When I’m going through new problems we’ve received for Dear Viv (The Pool’s agony-aunt podcast), I often realise a lot of them have one thing in common: we really wish that other people could read our minds. If everyone were Derren Brown, life would be so much simpler, wouldn’t it?
We wouldn’t have to tell stale partners that a relationship has run its course. We could get a pay rise without actually asking for it. And we wouldn’t have to tell our mother that her relentless criticism is making us want to run her through with a samurai sword.
It doesn’t matter what the subject of the problem is. It could be friendship, family or wedding troubles. (You wouldn’t believe the amount of correspondence we get about Bridezillas. And also from people who I suspect are Bridezillas themselves. No offence, but I can read the passive aggression from a mile off... It will be fine if you don’t have the exact venue you set your heart on, calm down!) The problem itself usually boils down to this: we wish someone already knew what we were thinking, so that we didn’t have to confront them about it.
Here’s the painful and obvious truth: other people can’t read minds. Your boss is not going to know that you really want better pay or more responsibility or a promotion or a four-day week unless you talk to them about it. Your mum is not going to stop making snarky comments unless you specifically ask her to. And your best friend will not magically change her wedding venue just because you’ve coincidentally picked the same place weeks apart. She might think that’s cute. She won’t know you think it’s re-scripting your two weddings as the sequel to Single White Female.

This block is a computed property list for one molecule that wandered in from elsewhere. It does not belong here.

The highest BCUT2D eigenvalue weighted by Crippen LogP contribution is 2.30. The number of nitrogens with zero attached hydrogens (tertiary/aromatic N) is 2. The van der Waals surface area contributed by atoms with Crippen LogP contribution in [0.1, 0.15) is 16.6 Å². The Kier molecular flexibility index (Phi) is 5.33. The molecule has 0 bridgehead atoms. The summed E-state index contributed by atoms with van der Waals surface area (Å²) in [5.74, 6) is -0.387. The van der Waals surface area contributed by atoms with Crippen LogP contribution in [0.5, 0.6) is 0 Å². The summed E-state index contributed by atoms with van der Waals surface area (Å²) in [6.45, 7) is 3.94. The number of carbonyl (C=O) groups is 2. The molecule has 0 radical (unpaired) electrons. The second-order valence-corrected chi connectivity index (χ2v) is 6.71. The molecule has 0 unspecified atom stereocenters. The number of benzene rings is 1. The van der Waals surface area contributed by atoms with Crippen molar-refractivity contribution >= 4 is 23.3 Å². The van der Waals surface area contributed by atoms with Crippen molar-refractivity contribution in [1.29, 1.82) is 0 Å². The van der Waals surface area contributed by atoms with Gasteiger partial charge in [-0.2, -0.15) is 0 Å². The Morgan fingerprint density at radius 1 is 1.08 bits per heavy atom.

The problem itself usually boils down to this: we wish someone already knew what we were thinking, so that we didn’t have to confront them about it
This is the first part of what I call The Mind-reader Trap: believing that everyone else should anticipate your thoughts, feelings and needs. And I’m not criticising. Because we all do it. It’s only natural to think that other people must think the same way we do, even though we know in our heart of hearts that this is pretty unlikely. The solution? Grasping the nettle. Facing a confrontation. Speaking honestly and openly about what your wants and needs are. Trusting yourself to manage a disagreement. If that’s all too difficult? Well, knowing that you’re avoiding those things is the first step.
The second part of the Derren Brown fallacy happens when you assume that not only can the other person read your mind, but also you can read the other person’s mind! You haven’t asked for a pay rise because you “know” your boss hates you. You don’t want to talk to your mum about something that matters to you because you are “sure” she doesn’t really care about your feelings. You are “certain” that your friend is thinking that her wedding is going to be much better than yours and that’s why she picked the same venue, so that everyone will compare the two events.
See how persuasive these narratives are? And they’re all built on potentially false assumptions. If you find yourself doing this, stop and breathe for a moment. Think: am I assuming something without actually knowing that for definite? Are there any other possibilities? What would happen if I said exactly what I thought and waited to see what their response was? The results can be life-changing. How can I be sure? I have a telepathic channel to Derren Brown and I know he would agree.